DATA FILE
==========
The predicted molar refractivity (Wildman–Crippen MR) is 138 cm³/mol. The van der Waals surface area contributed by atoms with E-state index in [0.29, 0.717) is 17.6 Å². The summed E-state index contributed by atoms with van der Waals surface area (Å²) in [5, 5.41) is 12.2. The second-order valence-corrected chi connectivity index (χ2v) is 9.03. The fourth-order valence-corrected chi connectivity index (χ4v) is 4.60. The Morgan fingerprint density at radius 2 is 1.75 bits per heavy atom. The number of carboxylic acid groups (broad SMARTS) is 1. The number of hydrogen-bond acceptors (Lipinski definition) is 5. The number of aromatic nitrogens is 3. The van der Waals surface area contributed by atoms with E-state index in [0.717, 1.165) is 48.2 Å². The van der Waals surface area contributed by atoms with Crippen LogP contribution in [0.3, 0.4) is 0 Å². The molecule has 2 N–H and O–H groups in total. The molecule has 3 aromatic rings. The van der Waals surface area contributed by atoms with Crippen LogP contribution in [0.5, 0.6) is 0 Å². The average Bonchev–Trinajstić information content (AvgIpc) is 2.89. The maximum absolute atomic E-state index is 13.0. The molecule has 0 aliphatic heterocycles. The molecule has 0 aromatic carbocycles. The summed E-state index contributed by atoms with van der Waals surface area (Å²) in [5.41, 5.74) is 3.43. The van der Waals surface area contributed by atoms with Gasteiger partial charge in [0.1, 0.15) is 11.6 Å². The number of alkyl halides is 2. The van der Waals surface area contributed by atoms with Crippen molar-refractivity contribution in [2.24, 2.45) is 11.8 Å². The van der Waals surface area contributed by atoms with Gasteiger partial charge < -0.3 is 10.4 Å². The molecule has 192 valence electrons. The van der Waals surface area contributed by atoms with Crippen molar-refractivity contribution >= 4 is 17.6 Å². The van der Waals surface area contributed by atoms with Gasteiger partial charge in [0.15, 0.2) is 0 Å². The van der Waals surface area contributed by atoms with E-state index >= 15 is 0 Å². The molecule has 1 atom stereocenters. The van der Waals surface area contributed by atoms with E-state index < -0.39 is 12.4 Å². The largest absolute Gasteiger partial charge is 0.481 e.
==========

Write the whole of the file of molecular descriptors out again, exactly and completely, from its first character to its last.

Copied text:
The predicted molar refractivity (Wildman–Crippen MR) is 138 cm³/mol. The van der Waals surface area contributed by atoms with E-state index in [0.29, 0.717) is 17.6 Å². The summed E-state index contributed by atoms with van der Waals surface area (Å²) in [5, 5.41) is 12.2. The second-order valence-corrected chi connectivity index (χ2v) is 9.03. The fourth-order valence-corrected chi connectivity index (χ4v) is 4.60. The Morgan fingerprint density at radius 2 is 1.75 bits per heavy atom. The number of carboxylic acid groups (broad SMARTS) is 1. The number of hydrogen-bond acceptors (Lipinski definition) is 5. The number of aromatic nitrogens is 3. The van der Waals surface area contributed by atoms with E-state index in [0.717, 1.165) is 48.2 Å². The van der Waals surface area contributed by atoms with Crippen LogP contribution in [0.3, 0.4) is 0 Å². The molecule has 2 N–H and O–H groups in total. The molecule has 3 aromatic rings. The van der Waals surface area contributed by atoms with Crippen LogP contribution in [0.5, 0.6) is 0 Å². The average Bonchev–Trinajstić information content (AvgIpc) is 2.89. The maximum absolute atomic E-state index is 13.0. The molecule has 0 aliphatic heterocycles. The molecule has 0 aromatic carbocycles. The summed E-state index contributed by atoms with van der Waals surface area (Å²) in [5.41, 5.74) is 3.43. The van der Waals surface area contributed by atoms with Gasteiger partial charge in [0.1, 0.15) is 11.6 Å². The number of alkyl halides is 2. The van der Waals surface area contributed by atoms with Crippen molar-refractivity contribution in [2.24, 2.45) is 11.8 Å². The van der Waals surface area contributed by atoms with Gasteiger partial charge < -0.3 is 10.4 Å². The molecule has 192 valence electrons. The van der Waals surface area contributed by atoms with Crippen molar-refractivity contribution >= 4 is 17.6 Å². The van der Waals surface area contributed by atoms with Gasteiger partial charge in [0.15, 0.2) is 0 Å². The van der Waals surface area contributed by atoms with E-state index >= 15 is 0 Å². The molecule has 1 atom stereocenters. The van der Waals surface area contributed by atoms with E-state index < -0.39 is 12.4 Å². The largest absolute Gasteiger partial charge is 0.481 e.